TCBG Seminar

Enhanced Validation and Execution of Biomolecular Simulations: From Lattice Simulations to Lattice Sums"

Dr. David Cerutti
Center for Structural Biology
Vanderbilt University
Nashville, TN

Monday, February 23, 2009
3:00 pm (CT)
3269 Beckman Institute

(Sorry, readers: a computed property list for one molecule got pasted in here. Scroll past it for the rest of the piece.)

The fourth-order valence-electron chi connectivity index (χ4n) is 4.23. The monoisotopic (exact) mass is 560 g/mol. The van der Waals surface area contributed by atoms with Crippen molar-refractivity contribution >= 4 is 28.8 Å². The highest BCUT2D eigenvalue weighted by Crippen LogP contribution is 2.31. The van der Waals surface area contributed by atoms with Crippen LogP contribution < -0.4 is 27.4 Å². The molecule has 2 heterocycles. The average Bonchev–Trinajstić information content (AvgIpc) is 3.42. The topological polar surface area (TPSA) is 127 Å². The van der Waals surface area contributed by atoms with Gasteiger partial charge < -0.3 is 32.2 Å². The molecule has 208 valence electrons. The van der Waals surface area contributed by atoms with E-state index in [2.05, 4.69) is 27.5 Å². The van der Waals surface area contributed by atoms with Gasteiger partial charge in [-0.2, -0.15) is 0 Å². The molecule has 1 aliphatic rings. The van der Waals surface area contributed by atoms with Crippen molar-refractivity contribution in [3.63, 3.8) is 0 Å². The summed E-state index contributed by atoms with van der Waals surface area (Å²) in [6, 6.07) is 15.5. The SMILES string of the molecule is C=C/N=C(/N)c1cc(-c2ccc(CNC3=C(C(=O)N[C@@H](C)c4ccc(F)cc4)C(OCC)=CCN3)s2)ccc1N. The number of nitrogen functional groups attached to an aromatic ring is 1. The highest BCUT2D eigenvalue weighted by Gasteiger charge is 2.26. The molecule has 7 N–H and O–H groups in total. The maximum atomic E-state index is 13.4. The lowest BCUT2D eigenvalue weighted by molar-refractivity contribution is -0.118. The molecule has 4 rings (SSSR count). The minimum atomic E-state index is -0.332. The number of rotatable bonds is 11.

To reach reasonable conclusions, simulations of any complex system must satisfy two basic challenges, accuracy of the cost function and adequacy of sampling. Biomolecular simulations require validation of the underlying force fields and better algorithms compatible with massively parallel computing to carry out simulations on biologically relevant time scales. To meet the cost function requirement, we have taken a comprehensive approach to modeling and simulating protein crystal lattices in atomic detail, including crystallization agents and cryoprotectants present in the X-ray diffraction experiments. Comparison of these results to more conventional solution-phase simulations provides a better link between theory and experiment, improving our ability to explain certain aspects of the solution phase simulations and the crystal structures themselves. This approach also illuminates targets for improvement in the molecular force fields; we are pursuing simulations to test an array of popular force fields and water models against a protein crystal structure resolved to 0.96A at room temperature. To address the sampling requirement, we propose extensions of the Particle Mesh Ewald (PME) method commonly used to compute electrostatics in simulations of thousands of atoms. Whereas traditional PME involves a convolution of a relatively fine charge density mesh to obtain the electrostatic potential, the "Staggered Mesh Ewald" (StME) method involves convolutions of two coarse charge density meshes, allowing up to 40% reduction in the amount of data that must be communicated without sacrificing accuracy in the computed forces. Some of the principles behind the success of StME can also be applied to traditional PME implementations for improved accuracy at negligible cost. We will conclude with a brief overview of the next generation of biomolecular force fields and their implementations for increasingly detailed simulations.

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